I did it! I wrote 50,000 words in a month! Now to finish this novel.
Wednesday, November 27, 2013
Wednesday, November 13, 2013
Guerilla Market Your Book! A Guest Post by Peter Adler
Today I'm delighted to present a guest post by Peter Adler, author of Wyndano's Cloak. I asked Peter to share his tips on getting your book into bookstores and face-to-face sales.
Guerilla Market Your Book!
by Peter Adler
|Author Peter Adler|
In this era of online book marketing, it’s easy to forget the tried and true sales techniques of the past. That would be a shame. The old ways are not only effective but are immensely satisfying.
Today, I’ll focus on the direct approach, where you engage face to face with potential customers. The ways this can happen are virtually infinite, and are only limited by your creativity and reluctance.
The more conventional direct approaches include making a presentation at a bookstore, setting up a table at a convention, fair, or outdoor market; or appearing at a library show. Less conventional direct sales techniques utilize guerilla marketing. Let’s look at both conventional and less conventional approaches, emphasizing the latter.
Bookstore presentations fall into two categories:
1) A formal talk, which can include reading an excerpt, showing a video or slide show, and even having a party. One author I know pulls in two hundred or more children to do face painting. She gets donations from local businesses for the food, drinks, and raffle. The events are so well received in her community that she gets media coverage. Talk about bringing attention to your book!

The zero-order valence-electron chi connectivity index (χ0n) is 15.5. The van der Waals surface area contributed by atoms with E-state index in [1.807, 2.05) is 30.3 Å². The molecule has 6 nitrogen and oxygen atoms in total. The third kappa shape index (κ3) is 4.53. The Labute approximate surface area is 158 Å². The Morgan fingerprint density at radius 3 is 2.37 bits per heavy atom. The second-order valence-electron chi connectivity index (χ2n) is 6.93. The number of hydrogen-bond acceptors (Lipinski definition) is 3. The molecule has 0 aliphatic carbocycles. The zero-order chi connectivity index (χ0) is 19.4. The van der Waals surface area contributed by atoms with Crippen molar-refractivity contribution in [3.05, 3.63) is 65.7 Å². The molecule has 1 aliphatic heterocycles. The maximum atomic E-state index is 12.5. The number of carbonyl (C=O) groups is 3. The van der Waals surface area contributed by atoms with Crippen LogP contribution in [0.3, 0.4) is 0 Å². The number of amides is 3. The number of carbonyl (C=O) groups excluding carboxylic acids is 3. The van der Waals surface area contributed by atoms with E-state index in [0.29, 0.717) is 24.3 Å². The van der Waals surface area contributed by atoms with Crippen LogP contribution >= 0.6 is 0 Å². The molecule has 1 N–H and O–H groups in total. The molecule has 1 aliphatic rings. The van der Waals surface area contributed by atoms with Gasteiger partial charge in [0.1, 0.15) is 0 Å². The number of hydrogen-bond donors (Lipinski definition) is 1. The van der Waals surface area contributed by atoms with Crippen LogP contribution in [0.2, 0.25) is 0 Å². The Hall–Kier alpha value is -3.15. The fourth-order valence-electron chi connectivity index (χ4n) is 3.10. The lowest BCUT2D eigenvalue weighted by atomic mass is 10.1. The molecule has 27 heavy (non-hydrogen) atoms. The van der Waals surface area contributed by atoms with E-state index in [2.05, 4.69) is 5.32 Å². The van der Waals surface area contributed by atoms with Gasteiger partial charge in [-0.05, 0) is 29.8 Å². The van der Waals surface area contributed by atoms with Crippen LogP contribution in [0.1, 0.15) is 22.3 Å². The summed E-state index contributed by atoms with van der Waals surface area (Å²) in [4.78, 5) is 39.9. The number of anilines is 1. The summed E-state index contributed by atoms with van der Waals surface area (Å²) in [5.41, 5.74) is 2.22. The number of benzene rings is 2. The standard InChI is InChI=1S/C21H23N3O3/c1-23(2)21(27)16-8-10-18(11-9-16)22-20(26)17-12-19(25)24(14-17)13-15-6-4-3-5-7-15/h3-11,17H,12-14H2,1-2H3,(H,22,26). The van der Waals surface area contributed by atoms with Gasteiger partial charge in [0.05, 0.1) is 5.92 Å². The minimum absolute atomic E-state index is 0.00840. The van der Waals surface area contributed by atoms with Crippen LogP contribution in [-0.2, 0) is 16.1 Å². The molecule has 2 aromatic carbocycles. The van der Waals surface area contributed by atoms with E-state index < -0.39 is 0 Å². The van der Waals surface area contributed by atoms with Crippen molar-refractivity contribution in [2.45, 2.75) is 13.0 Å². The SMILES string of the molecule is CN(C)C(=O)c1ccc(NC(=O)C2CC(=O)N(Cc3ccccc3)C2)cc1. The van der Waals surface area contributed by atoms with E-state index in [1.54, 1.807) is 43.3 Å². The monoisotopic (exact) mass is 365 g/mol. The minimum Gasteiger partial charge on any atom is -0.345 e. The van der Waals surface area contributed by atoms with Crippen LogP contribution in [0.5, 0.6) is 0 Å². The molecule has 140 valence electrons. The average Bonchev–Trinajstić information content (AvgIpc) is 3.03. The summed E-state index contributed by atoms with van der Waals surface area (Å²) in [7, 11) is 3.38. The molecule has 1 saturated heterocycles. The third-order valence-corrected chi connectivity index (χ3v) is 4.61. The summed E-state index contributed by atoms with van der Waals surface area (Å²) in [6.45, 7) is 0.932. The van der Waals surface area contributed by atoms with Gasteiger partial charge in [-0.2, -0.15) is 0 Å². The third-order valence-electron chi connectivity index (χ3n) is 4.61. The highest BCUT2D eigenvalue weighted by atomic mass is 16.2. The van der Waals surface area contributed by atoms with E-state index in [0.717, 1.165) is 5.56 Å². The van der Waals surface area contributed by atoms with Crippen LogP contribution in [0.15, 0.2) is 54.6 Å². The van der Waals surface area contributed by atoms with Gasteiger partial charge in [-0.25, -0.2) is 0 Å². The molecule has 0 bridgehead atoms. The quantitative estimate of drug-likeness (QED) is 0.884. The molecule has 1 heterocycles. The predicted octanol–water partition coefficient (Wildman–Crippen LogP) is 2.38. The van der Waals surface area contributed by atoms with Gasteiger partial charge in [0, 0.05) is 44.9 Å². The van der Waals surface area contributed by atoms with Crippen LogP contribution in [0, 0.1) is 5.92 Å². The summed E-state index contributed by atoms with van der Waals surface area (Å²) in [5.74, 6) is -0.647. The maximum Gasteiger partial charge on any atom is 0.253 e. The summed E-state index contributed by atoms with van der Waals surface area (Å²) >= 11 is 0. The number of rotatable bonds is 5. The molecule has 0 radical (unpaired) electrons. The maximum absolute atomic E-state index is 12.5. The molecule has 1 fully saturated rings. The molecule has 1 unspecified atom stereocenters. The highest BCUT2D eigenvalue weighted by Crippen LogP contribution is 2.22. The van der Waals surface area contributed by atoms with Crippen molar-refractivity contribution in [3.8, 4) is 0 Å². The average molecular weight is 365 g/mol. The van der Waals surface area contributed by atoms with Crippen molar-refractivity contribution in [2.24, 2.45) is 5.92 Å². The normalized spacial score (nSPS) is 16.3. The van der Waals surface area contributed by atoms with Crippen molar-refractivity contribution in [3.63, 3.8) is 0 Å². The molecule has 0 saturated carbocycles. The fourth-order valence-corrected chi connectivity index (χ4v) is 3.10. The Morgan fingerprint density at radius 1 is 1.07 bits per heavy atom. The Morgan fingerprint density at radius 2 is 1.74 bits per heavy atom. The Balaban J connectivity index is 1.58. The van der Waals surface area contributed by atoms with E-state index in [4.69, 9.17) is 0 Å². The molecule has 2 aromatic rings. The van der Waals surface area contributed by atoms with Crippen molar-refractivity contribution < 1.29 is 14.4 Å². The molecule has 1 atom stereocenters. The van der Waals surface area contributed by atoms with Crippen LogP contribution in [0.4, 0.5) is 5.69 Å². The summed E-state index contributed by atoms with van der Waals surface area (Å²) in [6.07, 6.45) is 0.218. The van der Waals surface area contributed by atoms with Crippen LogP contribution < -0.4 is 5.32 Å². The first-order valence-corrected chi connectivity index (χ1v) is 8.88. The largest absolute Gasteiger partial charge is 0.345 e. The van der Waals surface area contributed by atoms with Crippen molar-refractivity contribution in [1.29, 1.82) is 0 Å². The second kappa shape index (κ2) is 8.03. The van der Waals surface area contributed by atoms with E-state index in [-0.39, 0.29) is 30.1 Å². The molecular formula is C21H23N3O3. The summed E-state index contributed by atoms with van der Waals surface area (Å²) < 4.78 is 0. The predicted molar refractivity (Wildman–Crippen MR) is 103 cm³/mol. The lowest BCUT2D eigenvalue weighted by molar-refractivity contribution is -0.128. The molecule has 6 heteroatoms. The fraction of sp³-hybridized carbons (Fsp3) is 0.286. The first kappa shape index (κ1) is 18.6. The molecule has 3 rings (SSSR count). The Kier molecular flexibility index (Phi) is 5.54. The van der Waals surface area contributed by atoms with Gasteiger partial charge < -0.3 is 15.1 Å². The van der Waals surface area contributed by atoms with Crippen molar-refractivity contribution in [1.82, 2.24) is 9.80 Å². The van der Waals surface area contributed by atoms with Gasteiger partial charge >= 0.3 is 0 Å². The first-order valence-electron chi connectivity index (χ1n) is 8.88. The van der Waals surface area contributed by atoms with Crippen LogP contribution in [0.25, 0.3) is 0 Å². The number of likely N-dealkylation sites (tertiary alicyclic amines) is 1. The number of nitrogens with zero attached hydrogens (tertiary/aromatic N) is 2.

2) Setting up a table and greeting customers as they walk into the store.
I’ve done both types. The most successful for me was the second approach, which I describe in depth in these two posts: Art of the Meet and Greet Part I and Art of the Meet and Greet Part II.
If you decide to pursue a convention, fair, or outdoor market, but not a bookstore event, take a look at Part II anyway. The techniques I describe will be helpful. Hands down, I’ve sold more books with meet and greets than any other method. They’re fun, and I’ve made lasting contacts.
For example, I’ve met librarians, teachers, and book-club members interested in having me do a presentation. I met a book blogger who bought and reviewed my novel, Wyndano’s Cloak. I admit, I was a bit terrified of what he’d say; he’d told me in no uncertain terms that he only reads adult suspense thrillers and mysteries, and he would tell me exactly what he thought of my book. Fortunately, he loved it. Not only did he post his review on his blog, Amazon, and Goodreads, but he approached me later for an interview. Then he came back a month ago and asked me to appear at a new indie bookstore, where he coordinates events.
The best part of meet and greets is the interaction with the customers, particularly children. Their excitement at reading books, their excitement at meeting an author, these are priceless. Several have written to me afterward, and as a writer, you know there is nothing better than touching the heart of a reader. Yes, readers who find me online can write to me too, but trust me, that live connection is deeper, more meaningful.
Which brings me to Guerilla Marketing.
Listen up, folks. You’ve got to walk around with your Kindle! It’s a serious conversation starter.
While waiting for a concert to start, I was reading on my Kindle. People who haven’t seen them are curious. I ended up demonstrating how it worked and showed the guy next to me what my book looked like. He took down my book info. At the very least, it was exposure.